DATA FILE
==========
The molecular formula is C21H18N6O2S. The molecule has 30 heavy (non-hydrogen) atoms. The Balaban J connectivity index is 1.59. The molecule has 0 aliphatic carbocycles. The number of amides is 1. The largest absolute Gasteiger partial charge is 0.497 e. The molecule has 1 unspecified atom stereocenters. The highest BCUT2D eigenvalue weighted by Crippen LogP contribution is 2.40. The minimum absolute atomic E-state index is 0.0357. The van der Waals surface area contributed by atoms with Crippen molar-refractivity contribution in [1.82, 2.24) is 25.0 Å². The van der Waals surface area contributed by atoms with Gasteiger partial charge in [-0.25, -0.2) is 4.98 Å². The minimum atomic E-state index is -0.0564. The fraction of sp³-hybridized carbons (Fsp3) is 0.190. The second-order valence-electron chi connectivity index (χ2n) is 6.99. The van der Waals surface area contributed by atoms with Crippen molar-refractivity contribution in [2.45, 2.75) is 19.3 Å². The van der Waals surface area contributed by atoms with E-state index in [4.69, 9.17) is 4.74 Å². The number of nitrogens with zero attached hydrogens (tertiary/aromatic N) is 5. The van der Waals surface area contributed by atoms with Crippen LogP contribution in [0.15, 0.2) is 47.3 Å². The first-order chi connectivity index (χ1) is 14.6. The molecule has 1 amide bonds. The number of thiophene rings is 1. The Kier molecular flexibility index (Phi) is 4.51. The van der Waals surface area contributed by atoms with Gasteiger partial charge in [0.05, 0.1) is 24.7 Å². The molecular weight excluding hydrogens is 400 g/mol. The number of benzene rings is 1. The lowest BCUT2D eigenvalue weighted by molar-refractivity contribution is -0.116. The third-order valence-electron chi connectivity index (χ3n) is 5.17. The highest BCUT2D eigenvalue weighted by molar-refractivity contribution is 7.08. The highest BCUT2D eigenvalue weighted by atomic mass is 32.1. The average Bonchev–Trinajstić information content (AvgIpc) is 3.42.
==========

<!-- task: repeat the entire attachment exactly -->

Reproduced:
The molecular formula is C21H18N6O2S. The molecule has 30 heavy (non-hydrogen) atoms. The Balaban J connectivity index is 1.59. The molecule has 0 aliphatic carbocycles. The number of amides is 1. The largest absolute Gasteiger partial charge is 0.497 e. The molecule has 1 unspecified atom stereocenters. The highest BCUT2D eigenvalue weighted by Crippen LogP contribution is 2.40. The minimum absolute atomic E-state index is 0.0357. The van der Waals surface area contributed by atoms with Crippen molar-refractivity contribution in [1.82, 2.24) is 25.0 Å². The van der Waals surface area contributed by atoms with Gasteiger partial charge in [-0.25, -0.2) is 4.98 Å². The minimum atomic E-state index is -0.0564. The fraction of sp³-hybridized carbons (Fsp3) is 0.190. The second-order valence-electron chi connectivity index (χ2n) is 6.99. The van der Waals surface area contributed by atoms with Crippen molar-refractivity contribution in [2.45, 2.75) is 19.3 Å². The van der Waals surface area contributed by atoms with E-state index in [4.69, 9.17) is 4.74 Å². The number of nitrogens with zero attached hydrogens (tertiary/aromatic N) is 5. The van der Waals surface area contributed by atoms with Crippen LogP contribution in [0.15, 0.2) is 47.3 Å². The first-order chi connectivity index (χ1) is 14.6. The molecule has 1 amide bonds. The number of thiophene rings is 1. The Kier molecular flexibility index (Phi) is 4.51. The van der Waals surface area contributed by atoms with Gasteiger partial charge in [0.05, 0.1) is 24.7 Å². The molecular weight excluding hydrogens is 400 g/mol. The number of benzene rings is 1. The lowest BCUT2D eigenvalue weighted by molar-refractivity contribution is -0.116. The third-order valence-electron chi connectivity index (χ3n) is 5.17. The highest BCUT2D eigenvalue weighted by molar-refractivity contribution is 7.08. The highest BCUT2D eigenvalue weighted by atomic mass is 32.1. The average Bonchev–Trinajstić information content (AvgIpc) is 3.42.